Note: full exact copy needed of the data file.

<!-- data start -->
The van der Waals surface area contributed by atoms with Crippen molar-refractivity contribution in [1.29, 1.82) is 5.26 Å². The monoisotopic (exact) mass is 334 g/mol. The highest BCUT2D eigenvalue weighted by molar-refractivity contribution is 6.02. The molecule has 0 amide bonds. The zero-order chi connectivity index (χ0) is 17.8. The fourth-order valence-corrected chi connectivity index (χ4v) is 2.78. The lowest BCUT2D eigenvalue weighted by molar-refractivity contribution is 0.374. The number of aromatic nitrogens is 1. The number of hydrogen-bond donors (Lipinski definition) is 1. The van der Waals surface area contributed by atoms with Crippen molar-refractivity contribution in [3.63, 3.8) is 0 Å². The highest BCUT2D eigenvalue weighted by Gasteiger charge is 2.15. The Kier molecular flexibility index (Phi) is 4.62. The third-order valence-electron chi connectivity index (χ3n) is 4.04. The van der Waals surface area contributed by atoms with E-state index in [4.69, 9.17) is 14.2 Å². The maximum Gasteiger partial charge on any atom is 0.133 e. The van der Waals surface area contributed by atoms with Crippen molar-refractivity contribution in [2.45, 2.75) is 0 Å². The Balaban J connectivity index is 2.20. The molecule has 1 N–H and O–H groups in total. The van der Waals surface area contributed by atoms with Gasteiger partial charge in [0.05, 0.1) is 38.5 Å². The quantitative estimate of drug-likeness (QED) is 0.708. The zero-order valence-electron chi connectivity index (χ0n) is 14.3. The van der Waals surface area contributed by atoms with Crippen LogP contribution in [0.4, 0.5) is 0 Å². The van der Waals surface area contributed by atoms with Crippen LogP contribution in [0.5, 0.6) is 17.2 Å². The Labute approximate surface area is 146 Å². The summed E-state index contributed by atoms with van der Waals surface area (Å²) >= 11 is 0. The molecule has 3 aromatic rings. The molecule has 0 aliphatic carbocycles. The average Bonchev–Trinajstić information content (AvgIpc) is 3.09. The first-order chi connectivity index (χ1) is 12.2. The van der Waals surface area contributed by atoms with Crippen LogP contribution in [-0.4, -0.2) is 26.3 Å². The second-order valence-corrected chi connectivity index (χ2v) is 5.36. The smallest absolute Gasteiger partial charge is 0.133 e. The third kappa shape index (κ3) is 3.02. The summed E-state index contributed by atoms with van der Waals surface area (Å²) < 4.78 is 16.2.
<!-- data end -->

The van der Waals surface area contributed by atoms with Crippen molar-refractivity contribution in [1.29, 1.82) is 5.26 Å². The monoisotopic (exact) mass is 334 g/mol. The highest BCUT2D eigenvalue weighted by molar-refractivity contribution is 6.02. The molecule has 0 amide bonds. The zero-order chi connectivity index (χ0) is 17.8. The fourth-order valence-corrected chi connectivity index (χ4v) is 2.78. The lowest BCUT2D eigenvalue weighted by molar-refractivity contribution is 0.374. The number of aromatic nitrogens is 1. The number of hydrogen-bond donors (Lipinski definition) is 1. The van der Waals surface area contributed by atoms with Crippen molar-refractivity contribution in [3.63, 3.8) is 0 Å². The highest BCUT2D eigenvalue weighted by Gasteiger charge is 2.15. The Kier molecular flexibility index (Phi) is 4.62. The third-order valence-electron chi connectivity index (χ3n) is 4.04. The van der Waals surface area contributed by atoms with E-state index in [4.69, 9.17) is 14.2 Å². The maximum Gasteiger partial charge on any atom is 0.133 e. The van der Waals surface area contributed by atoms with Crippen molar-refractivity contribution in [2.45, 2.75) is 0 Å². The Balaban J connectivity index is 2.20. The molecule has 1 N–H and O–H groups in total. The van der Waals surface area contributed by atoms with Gasteiger partial charge in [0.05, 0.1) is 38.5 Å². The quantitative estimate of drug-likeness (QED) is 0.708. The zero-order valence-electron chi connectivity index (χ0n) is 14.3. The van der Waals surface area contributed by atoms with Crippen LogP contribution in [0.4, 0.5) is 0 Å². The van der Waals surface area contributed by atoms with Crippen LogP contribution in [0.5, 0.6) is 17.2 Å². The Labute approximate surface area is 146 Å². The summed E-state index contributed by atoms with van der Waals surface area (Å²) >= 11 is 0. The molecule has 3 aromatic rings. The molecule has 0 aliphatic carbocycles. The average Bonchev–Trinajstić information content (AvgIpc) is 3.09. The first-order chi connectivity index (χ1) is 12.2. The van der Waals surface area contributed by atoms with Crippen LogP contribution in [-0.4, -0.2) is 26.3 Å². The second-order valence-corrected chi connectivity index (χ2v) is 5.36. The smallest absolute Gasteiger partial charge is 0.133 e. The third kappa shape index (κ3) is 3.02. The summed E-state index contributed by atoms with van der Waals surface area (Å²) < 4.78 is 16.2.